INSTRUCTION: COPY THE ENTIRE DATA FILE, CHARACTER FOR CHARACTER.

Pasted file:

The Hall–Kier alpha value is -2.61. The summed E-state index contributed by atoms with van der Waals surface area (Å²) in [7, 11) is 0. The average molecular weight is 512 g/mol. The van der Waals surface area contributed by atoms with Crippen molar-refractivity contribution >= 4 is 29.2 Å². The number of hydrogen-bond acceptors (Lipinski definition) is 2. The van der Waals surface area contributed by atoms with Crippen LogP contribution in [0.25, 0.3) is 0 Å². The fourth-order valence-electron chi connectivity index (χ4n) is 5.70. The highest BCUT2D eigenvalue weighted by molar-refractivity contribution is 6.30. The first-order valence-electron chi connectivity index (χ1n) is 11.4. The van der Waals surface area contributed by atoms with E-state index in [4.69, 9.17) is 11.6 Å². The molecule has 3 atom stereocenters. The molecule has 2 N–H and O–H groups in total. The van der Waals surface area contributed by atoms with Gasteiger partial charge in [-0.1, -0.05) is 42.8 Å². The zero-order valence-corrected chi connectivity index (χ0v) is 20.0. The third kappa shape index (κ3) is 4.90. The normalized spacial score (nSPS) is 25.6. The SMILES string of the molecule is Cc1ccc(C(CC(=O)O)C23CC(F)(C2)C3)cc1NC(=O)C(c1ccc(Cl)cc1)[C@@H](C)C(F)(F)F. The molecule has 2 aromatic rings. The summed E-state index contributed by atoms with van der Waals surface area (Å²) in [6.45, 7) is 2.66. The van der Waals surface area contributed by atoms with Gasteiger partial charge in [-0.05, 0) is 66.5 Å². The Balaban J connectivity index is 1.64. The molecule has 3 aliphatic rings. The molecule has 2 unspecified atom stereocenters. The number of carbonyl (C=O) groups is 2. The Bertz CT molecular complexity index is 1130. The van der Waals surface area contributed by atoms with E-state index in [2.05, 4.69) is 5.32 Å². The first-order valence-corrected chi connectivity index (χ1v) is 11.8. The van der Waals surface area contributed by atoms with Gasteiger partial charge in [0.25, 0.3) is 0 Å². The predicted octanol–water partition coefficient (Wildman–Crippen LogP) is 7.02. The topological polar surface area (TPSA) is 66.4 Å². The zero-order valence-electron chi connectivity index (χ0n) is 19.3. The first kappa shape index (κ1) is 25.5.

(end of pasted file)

The Hall–Kier alpha value is -2.61. The summed E-state index contributed by atoms with van der Waals surface area (Å²) in [7, 11) is 0. The average molecular weight is 512 g/mol. The van der Waals surface area contributed by atoms with Crippen molar-refractivity contribution >= 4 is 29.2 Å². The number of hydrogen-bond acceptors (Lipinski definition) is 2. The van der Waals surface area contributed by atoms with Crippen LogP contribution in [0.25, 0.3) is 0 Å². The fourth-order valence-electron chi connectivity index (χ4n) is 5.70. The highest BCUT2D eigenvalue weighted by molar-refractivity contribution is 6.30. The first-order valence-electron chi connectivity index (χ1n) is 11.4. The van der Waals surface area contributed by atoms with E-state index in [4.69, 9.17) is 11.6 Å². The molecule has 3 atom stereocenters. The molecule has 2 N–H and O–H groups in total. The van der Waals surface area contributed by atoms with Gasteiger partial charge in [-0.1, -0.05) is 42.8 Å². The zero-order valence-corrected chi connectivity index (χ0v) is 20.0. The third kappa shape index (κ3) is 4.90. The normalized spacial score (nSPS) is 25.6. The SMILES string of the molecule is Cc1ccc(C(CC(=O)O)C23CC(F)(C2)C3)cc1NC(=O)C(c1ccc(Cl)cc1)[C@@H](C)C(F)(F)F. The molecule has 2 aromatic rings. The summed E-state index contributed by atoms with van der Waals surface area (Å²) in [6.45, 7) is 2.66. The van der Waals surface area contributed by atoms with Gasteiger partial charge in [-0.05, 0) is 66.5 Å². The Balaban J connectivity index is 1.64. The molecule has 3 aliphatic rings. The molecule has 2 unspecified atom stereocenters. The number of carbonyl (C=O) groups is 2. The Bertz CT molecular complexity index is 1130. The van der Waals surface area contributed by atoms with E-state index in [2.05, 4.69) is 5.32 Å². The first-order valence-corrected chi connectivity index (χ1v) is 11.8. The van der Waals surface area contributed by atoms with Gasteiger partial charge in [0.25, 0.3) is 0 Å². The predicted octanol–water partition coefficient (Wildman–Crippen LogP) is 7.02. The topological polar surface area (TPSA) is 66.4 Å². The zero-order valence-electron chi connectivity index (χ0n) is 19.3. The first kappa shape index (κ1) is 25.5.